The Art of Communicating Estimates

I was recently approached by one of our business partners, who wanted my help in submitting a budget estimate for a proposed project.  I asked a bunch of questions about the goals, and what she hoped to accomplish.  Then I asked about constraints and assumptions.  Then I asked about the business case – what did the ROI depend on?  At this point, she started to get impatient – what did all this have to do with the cost?  I replied, “I just want to be sure we’re talking about the same result, before we start talking about the ingredients.”

I then prompted her to tell me about her vision for migrating the users and their history and work in progress to the new solution.  She really hadn’t considered that part, but we talked about alternatives, pros and cons.  As we discussed more of the bits and pieces of implementing, she began to realize it was about more than just software licenses.  I asked about the availability of her folks to participate in requirements elicitation, and assist in testing, and her brow furrowed.  “We can bring in temporary help, if your people can’t be available.”  I agreed to estimate it both ways.

I made a few phone calls and Emails, looked up a few recent invoices to get some relevant labor rates, asked one of our systems engineers for a quote on a server, and summed it all up in an Email:

  • Project goals
  • Assumptions
  • Constraints
  • Risks
  • Alternative transition strategies
  • Alternative staffing strategies
  • Alternative timelines

I then estimated the costs for each component:

  • Hardware $$ (+/- 10%)
  • Software licenses $$ (+/- 10%)
  • First year of software support $$ (20% of software license cost)
  • Training $$ (+/- 25%)
  • Installation, configuration, and QA labor $$ (+/- 30%)
  • Requirements elicitation labor $$ for each staffing strategy (+/- a percentage for each alternative)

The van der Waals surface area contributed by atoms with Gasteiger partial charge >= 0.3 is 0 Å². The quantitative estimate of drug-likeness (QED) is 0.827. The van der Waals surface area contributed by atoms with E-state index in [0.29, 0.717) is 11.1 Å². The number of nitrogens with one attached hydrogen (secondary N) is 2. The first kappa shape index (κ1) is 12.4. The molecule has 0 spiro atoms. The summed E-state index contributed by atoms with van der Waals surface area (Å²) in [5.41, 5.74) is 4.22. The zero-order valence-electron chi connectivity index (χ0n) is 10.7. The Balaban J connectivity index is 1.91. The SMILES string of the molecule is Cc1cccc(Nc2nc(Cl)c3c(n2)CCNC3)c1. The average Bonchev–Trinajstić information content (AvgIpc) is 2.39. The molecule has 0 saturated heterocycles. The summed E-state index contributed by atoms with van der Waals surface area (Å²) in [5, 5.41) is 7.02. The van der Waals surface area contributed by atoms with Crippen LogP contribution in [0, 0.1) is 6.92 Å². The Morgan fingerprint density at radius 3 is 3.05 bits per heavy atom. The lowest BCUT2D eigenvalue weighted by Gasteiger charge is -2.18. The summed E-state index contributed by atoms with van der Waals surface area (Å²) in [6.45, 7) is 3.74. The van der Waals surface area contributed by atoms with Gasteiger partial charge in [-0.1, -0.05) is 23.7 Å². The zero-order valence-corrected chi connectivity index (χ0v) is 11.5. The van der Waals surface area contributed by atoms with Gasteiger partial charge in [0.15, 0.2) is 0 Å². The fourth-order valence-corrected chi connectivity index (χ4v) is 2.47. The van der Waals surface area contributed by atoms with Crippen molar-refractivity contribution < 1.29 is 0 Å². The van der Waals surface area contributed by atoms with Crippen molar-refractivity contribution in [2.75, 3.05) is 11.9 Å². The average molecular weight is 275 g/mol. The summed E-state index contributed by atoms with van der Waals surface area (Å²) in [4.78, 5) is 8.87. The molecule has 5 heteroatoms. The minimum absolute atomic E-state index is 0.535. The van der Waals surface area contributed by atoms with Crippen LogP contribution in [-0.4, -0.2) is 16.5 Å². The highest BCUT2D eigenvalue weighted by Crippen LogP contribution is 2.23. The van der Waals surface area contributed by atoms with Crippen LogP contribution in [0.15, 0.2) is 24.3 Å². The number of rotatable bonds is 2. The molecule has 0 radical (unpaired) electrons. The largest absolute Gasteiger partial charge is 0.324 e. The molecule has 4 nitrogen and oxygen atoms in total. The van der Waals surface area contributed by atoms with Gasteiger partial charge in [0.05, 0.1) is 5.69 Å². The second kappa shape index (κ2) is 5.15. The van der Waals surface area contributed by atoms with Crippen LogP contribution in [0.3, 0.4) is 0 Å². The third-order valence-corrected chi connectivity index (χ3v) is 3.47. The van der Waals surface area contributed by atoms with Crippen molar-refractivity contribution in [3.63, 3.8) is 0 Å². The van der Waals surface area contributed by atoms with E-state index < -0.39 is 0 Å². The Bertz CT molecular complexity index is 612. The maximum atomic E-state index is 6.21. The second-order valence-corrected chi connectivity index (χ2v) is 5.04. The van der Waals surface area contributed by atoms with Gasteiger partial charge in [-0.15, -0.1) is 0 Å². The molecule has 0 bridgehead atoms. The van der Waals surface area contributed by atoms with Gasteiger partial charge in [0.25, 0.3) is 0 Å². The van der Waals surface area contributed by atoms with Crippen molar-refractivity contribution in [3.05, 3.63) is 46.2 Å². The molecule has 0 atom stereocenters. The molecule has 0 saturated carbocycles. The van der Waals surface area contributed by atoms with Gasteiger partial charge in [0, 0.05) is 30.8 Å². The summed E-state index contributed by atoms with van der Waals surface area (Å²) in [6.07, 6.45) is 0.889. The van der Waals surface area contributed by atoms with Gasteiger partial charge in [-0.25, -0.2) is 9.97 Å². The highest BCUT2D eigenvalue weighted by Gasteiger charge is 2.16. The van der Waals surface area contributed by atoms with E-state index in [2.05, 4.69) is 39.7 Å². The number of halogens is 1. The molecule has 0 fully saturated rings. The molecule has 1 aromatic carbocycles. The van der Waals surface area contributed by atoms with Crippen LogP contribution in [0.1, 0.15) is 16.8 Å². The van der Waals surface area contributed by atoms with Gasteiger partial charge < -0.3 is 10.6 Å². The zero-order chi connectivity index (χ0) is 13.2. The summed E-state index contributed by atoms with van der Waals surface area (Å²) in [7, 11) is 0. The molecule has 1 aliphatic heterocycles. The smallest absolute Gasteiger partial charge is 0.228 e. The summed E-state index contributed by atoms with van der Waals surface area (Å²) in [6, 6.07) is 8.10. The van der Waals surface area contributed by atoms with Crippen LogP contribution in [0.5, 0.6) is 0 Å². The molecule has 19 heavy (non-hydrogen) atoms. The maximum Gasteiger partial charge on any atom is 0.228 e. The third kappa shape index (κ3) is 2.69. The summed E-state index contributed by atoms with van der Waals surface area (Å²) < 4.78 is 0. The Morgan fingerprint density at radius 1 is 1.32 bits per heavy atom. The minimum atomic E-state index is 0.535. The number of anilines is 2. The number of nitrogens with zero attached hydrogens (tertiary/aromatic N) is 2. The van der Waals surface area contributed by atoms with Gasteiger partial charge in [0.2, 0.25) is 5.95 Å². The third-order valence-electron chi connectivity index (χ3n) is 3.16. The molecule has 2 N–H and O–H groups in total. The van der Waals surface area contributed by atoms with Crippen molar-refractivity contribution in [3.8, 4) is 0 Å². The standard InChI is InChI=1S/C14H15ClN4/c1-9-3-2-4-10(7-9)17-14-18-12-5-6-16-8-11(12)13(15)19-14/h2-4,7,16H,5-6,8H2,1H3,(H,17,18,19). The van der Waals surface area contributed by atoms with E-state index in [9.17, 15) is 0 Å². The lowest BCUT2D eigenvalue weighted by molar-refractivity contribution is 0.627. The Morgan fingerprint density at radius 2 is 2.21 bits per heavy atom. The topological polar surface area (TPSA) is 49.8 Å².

• Cutover labor $$ for each transition strategy (+/- a percentage for each alternative)
  • Project management $$ for each timeline (+/- 15%)

“The top end is more than twice the low end.  How do I get this down to a single number?”  You can’t, I replied, but you can narrow the range.  Choose among the alternatives, then validate your assumptions, and reduce some of the variability of the components.  Finally, since there’s not much chance of all the estimates being exactly x% high or low, we’ll estimate the range at some fraction of the sum of the maximum variances, and use that as our range.

A few days later, she had settled on a dollar amount, plus or minus 20%.  Congratulations, I said.  “Not really,” she replied.  “At this cost, the business case doesn’t work, so we’re not going to pursue it.”  So, you saved us a bunch of money and wasted effort?  Nice work, I said.

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About Dave Gordon

Dave Gordon is a project manager with over twenty five years of experience in implementing human capital management and payroll systems, including SaaS solutions like Workday and premises-based ERP solutions like PeopleSoft and ADP Enterprise. He has an MS in IT with a concentration in project management, and a BS in Business. He also holds the project management professional (PMP) designation, as well as professional designations in human resources and in benefits administration. In addition to his articles and blog posts, he curates a weekly roundup of articles on project management, and he has authored or contributed to several books on project management.

One thought on “The Art of Communicating Estimates

  1. Dave,

    Great info, and example to back it up! I read through it several times, realizing I learned a couple things each time.
    Thanks for taking the time to post it!


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